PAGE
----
On the morning of 16 July 1950, the day Brazil took to the field at the Maracana to face Uruguay in the World Cup final, Rio de Janeiro newspaper O Mundo printed a picture of the national team headlined: "These are the world champions."
Alcides Ghiggia of Uruguay ensured that would not be the case on the occasion now known as the Maracanazo, but it will be hard to stop such optimism and expectation creeping in once more after Luiz Felipe Scolari's side lifted the Confederations Cup on Sunday after demolishing Spain in the final.
Brazil had the force of a whole nation behind it. Divided by the politics that have caused riots across the country, the public were united in triumph. The Selecao dismantled the reigning world champions with a purposeful, tenacious, passionate performance that signalled Scolari has molded a team that can compete with any other on its own turf.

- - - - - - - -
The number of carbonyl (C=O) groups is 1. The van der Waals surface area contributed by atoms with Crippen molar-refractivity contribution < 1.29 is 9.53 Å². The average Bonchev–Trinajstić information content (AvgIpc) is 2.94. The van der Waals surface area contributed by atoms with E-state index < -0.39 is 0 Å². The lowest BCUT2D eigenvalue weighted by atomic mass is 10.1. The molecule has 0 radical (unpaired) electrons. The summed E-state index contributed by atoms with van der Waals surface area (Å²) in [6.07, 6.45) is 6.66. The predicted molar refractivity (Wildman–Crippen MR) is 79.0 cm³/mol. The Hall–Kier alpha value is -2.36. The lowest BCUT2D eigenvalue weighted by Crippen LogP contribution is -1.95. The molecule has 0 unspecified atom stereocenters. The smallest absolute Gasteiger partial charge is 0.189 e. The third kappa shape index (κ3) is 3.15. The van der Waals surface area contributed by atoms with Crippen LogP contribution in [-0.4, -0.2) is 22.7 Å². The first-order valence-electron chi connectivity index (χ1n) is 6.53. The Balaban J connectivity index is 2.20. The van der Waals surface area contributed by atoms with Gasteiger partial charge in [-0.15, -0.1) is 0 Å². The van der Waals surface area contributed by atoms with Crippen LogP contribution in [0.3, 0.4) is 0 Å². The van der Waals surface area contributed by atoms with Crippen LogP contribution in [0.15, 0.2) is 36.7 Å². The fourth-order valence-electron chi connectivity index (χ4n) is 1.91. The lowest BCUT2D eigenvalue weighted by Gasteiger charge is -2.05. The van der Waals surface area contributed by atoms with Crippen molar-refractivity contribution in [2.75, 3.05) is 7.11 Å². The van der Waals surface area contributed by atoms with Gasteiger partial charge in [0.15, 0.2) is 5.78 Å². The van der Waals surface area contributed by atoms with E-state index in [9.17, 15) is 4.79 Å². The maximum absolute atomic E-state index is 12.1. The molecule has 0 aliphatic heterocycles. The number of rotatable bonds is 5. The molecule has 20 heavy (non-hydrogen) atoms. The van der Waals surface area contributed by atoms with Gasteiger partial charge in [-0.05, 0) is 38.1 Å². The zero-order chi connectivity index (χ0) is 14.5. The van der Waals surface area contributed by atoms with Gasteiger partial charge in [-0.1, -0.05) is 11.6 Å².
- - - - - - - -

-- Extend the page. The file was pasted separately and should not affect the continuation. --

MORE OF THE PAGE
The sound inside the iconic Maracana was deafening. Every single touch was greeted with a raucous cheer, while every second of Spanish possession was whistled and jeered. And if the whole crowd singing the national anthem at the top of their voices even after the music had stopped did not rattle the visitors, then the Selecao's high-intensity, high pressing game certainly did.
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- Sports & Recreation
- Luiz Felipe Scolari
- Alcides Ghiggia